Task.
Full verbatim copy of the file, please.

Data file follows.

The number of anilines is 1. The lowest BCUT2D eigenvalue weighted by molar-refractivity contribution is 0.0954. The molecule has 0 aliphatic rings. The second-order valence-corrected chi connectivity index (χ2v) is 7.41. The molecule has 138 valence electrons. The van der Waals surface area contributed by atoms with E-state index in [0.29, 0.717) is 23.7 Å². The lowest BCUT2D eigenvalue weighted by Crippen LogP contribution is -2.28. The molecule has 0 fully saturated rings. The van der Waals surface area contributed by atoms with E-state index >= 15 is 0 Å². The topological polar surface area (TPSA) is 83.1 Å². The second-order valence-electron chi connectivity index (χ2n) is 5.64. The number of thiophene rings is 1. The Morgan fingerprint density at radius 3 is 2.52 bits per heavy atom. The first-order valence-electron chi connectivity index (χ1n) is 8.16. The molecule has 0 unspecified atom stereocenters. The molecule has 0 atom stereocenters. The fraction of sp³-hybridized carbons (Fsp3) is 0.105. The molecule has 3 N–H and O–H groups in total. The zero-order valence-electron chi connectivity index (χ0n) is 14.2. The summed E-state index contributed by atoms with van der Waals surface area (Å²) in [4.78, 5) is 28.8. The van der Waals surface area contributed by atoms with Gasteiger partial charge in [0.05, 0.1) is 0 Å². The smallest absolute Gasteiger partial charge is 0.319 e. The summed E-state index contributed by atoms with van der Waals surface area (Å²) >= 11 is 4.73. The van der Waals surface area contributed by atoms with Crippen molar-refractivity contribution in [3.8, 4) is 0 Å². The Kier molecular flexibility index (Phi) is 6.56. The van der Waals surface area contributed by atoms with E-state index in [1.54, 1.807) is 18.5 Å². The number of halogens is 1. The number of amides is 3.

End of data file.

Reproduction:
The number of anilines is 1. The lowest BCUT2D eigenvalue weighted by molar-refractivity contribution is 0.0954. The molecule has 0 aliphatic rings. The second-order valence-corrected chi connectivity index (χ2v) is 7.41. The molecule has 138 valence electrons. The van der Waals surface area contributed by atoms with E-state index in [0.29, 0.717) is 23.7 Å². The lowest BCUT2D eigenvalue weighted by Crippen LogP contribution is -2.28. The molecule has 0 fully saturated rings. The van der Waals surface area contributed by atoms with E-state index >= 15 is 0 Å². The topological polar surface area (TPSA) is 83.1 Å². The second-order valence-electron chi connectivity index (χ2n) is 5.64. The number of thiophene rings is 1. The Morgan fingerprint density at radius 3 is 2.52 bits per heavy atom. The first-order valence-electron chi connectivity index (χ1n) is 8.16. The molecule has 0 unspecified atom stereocenters. The molecule has 0 atom stereocenters. The fraction of sp³-hybridized carbons (Fsp3) is 0.105. The molecule has 3 N–H and O–H groups in total. The zero-order valence-electron chi connectivity index (χ0n) is 14.2. The summed E-state index contributed by atoms with van der Waals surface area (Å²) in [4.78, 5) is 28.8. The van der Waals surface area contributed by atoms with Gasteiger partial charge in [0.05, 0.1) is 0 Å². The smallest absolute Gasteiger partial charge is 0.319 e. The summed E-state index contributed by atoms with van der Waals surface area (Å²) >= 11 is 4.73. The van der Waals surface area contributed by atoms with Crippen molar-refractivity contribution in [3.8, 4) is 0 Å². The Kier molecular flexibility index (Phi) is 6.56. The van der Waals surface area contributed by atoms with E-state index in [1.54, 1.807) is 18.5 Å². The number of halogens is 1. The number of amides is 3.